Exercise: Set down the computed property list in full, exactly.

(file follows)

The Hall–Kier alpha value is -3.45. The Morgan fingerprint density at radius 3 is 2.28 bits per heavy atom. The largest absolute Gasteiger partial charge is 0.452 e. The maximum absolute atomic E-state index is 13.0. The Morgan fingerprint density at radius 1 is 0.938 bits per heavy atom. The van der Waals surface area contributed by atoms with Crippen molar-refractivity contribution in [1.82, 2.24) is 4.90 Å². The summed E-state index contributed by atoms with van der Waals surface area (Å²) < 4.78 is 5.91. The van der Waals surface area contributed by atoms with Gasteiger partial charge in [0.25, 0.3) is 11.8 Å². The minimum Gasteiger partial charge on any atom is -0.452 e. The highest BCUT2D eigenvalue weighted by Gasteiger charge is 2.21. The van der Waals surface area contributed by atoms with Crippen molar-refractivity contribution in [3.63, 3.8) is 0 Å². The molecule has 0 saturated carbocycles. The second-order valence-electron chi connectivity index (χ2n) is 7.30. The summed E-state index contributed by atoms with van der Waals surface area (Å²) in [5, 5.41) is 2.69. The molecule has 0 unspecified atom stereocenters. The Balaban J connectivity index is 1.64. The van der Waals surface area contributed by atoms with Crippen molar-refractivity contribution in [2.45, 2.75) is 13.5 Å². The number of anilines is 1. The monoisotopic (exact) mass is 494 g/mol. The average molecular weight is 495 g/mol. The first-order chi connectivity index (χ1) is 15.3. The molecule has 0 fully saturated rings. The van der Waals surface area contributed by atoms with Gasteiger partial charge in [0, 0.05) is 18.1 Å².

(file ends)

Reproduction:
The Hall–Kier alpha value is -3.45. The Morgan fingerprint density at radius 3 is 2.28 bits per heavy atom. The largest absolute Gasteiger partial charge is 0.452 e. The maximum absolute atomic E-state index is 13.0. The Morgan fingerprint density at radius 1 is 0.938 bits per heavy atom. The van der Waals surface area contributed by atoms with Crippen molar-refractivity contribution in [1.82, 2.24) is 4.90 Å². The summed E-state index contributed by atoms with van der Waals surface area (Å²) < 4.78 is 5.91. The van der Waals surface area contributed by atoms with Gasteiger partial charge in [0.25, 0.3) is 11.8 Å². The minimum Gasteiger partial charge on any atom is -0.452 e. The highest BCUT2D eigenvalue weighted by Gasteiger charge is 2.21. The van der Waals surface area contributed by atoms with Crippen molar-refractivity contribution in [3.63, 3.8) is 0 Å². The molecule has 0 saturated carbocycles. The second-order valence-electron chi connectivity index (χ2n) is 7.30. The summed E-state index contributed by atoms with van der Waals surface area (Å²) in [5, 5.41) is 2.69. The molecule has 0 unspecified atom stereocenters. The Balaban J connectivity index is 1.64. The van der Waals surface area contributed by atoms with Crippen molar-refractivity contribution in [2.45, 2.75) is 13.5 Å². The number of anilines is 1. The monoisotopic (exact) mass is 494 g/mol. The average molecular weight is 495 g/mol. The first-order chi connectivity index (χ1) is 15.3. The molecule has 0 fully saturated rings. The van der Waals surface area contributed by atoms with Gasteiger partial charge in [0, 0.05) is 18.1 Å².